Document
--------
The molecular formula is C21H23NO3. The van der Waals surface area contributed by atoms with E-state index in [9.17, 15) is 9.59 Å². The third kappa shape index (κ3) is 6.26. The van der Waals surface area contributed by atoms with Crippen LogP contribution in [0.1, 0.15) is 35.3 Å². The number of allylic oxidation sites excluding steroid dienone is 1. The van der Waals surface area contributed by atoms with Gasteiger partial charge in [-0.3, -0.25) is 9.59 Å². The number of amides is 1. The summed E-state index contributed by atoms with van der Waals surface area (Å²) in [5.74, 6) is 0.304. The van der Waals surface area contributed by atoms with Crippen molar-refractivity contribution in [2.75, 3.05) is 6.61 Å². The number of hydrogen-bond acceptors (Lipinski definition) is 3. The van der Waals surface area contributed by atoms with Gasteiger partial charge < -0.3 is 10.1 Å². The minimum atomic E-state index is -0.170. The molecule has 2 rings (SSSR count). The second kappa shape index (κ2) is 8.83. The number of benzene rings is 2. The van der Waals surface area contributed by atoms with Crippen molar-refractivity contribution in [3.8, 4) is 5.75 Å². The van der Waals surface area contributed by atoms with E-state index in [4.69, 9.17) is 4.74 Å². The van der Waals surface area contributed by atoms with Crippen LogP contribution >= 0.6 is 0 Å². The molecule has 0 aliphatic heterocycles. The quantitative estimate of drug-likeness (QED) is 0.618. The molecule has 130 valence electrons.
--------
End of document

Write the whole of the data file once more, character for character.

The molecular formula is C21H23NO3. The van der Waals surface area contributed by atoms with E-state index in [9.17, 15) is 9.59 Å². The third kappa shape index (κ3) is 6.26. The van der Waals surface area contributed by atoms with Crippen LogP contribution in [0.1, 0.15) is 35.3 Å². The number of allylic oxidation sites excluding steroid dienone is 1. The van der Waals surface area contributed by atoms with Gasteiger partial charge in [-0.3, -0.25) is 9.59 Å². The number of amides is 1. The summed E-state index contributed by atoms with van der Waals surface area (Å²) in [5.74, 6) is 0.304. The van der Waals surface area contributed by atoms with Crippen molar-refractivity contribution in [2.75, 3.05) is 6.61 Å². The number of hydrogen-bond acceptors (Lipinski definition) is 3. The van der Waals surface area contributed by atoms with Gasteiger partial charge < -0.3 is 10.1 Å². The minimum atomic E-state index is -0.170. The molecule has 2 rings (SSSR count). The second kappa shape index (κ2) is 8.83. The number of benzene rings is 2. The van der Waals surface area contributed by atoms with Crippen molar-refractivity contribution in [3.8, 4) is 5.75 Å². The van der Waals surface area contributed by atoms with E-state index in [4.69, 9.17) is 4.74 Å². The van der Waals surface area contributed by atoms with Crippen LogP contribution >= 0.6 is 0 Å². The molecule has 0 aliphatic heterocycles. The quantitative estimate of drug-likeness (QED) is 0.618. The molecule has 130 valence electrons.